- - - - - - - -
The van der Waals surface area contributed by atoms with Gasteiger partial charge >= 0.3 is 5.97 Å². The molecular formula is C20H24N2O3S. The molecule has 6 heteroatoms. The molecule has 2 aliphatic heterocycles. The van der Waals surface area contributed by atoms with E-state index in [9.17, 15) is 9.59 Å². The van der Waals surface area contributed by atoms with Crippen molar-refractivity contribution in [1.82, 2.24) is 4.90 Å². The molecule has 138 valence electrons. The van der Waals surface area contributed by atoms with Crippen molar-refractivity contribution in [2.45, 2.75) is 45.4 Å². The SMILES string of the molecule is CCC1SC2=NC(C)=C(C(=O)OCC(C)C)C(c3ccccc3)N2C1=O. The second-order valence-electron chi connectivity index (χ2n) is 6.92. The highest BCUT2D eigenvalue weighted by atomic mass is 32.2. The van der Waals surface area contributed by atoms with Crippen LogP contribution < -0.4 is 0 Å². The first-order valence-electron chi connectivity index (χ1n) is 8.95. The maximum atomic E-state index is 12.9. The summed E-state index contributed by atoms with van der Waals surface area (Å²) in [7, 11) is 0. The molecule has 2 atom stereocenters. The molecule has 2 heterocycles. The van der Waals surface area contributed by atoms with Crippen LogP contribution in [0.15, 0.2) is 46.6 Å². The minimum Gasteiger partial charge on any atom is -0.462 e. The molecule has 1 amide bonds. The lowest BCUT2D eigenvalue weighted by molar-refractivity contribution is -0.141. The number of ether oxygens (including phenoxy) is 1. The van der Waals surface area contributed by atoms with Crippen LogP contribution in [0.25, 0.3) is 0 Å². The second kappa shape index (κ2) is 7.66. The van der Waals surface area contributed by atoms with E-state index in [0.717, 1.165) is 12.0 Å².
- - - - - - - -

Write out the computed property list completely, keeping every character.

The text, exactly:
The van der Waals surface area contributed by atoms with Gasteiger partial charge >= 0.3 is 5.97 Å². The molecular formula is C20H24N2O3S. The molecule has 6 heteroatoms. The molecule has 2 aliphatic heterocycles. The van der Waals surface area contributed by atoms with E-state index in [9.17, 15) is 9.59 Å². The van der Waals surface area contributed by atoms with Crippen molar-refractivity contribution in [1.82, 2.24) is 4.90 Å². The molecule has 138 valence electrons. The van der Waals surface area contributed by atoms with Crippen molar-refractivity contribution in [2.45, 2.75) is 45.4 Å². The SMILES string of the molecule is CCC1SC2=NC(C)=C(C(=O)OCC(C)C)C(c3ccccc3)N2C1=O. The second-order valence-electron chi connectivity index (χ2n) is 6.92. The highest BCUT2D eigenvalue weighted by atomic mass is 32.2. The van der Waals surface area contributed by atoms with Crippen LogP contribution < -0.4 is 0 Å². The first-order valence-electron chi connectivity index (χ1n) is 8.95. The maximum atomic E-state index is 12.9. The summed E-state index contributed by atoms with van der Waals surface area (Å²) in [7, 11) is 0. The molecule has 2 atom stereocenters. The molecule has 2 heterocycles. The van der Waals surface area contributed by atoms with Crippen LogP contribution in [0.15, 0.2) is 46.6 Å². The minimum Gasteiger partial charge on any atom is -0.462 e. The molecule has 1 amide bonds. The lowest BCUT2D eigenvalue weighted by molar-refractivity contribution is -0.141. The number of ether oxygens (including phenoxy) is 1. The van der Waals surface area contributed by atoms with Crippen LogP contribution in [0.25, 0.3) is 0 Å². The second kappa shape index (κ2) is 7.66. The van der Waals surface area contributed by atoms with E-state index in [0.717, 1.165) is 12.0 Å².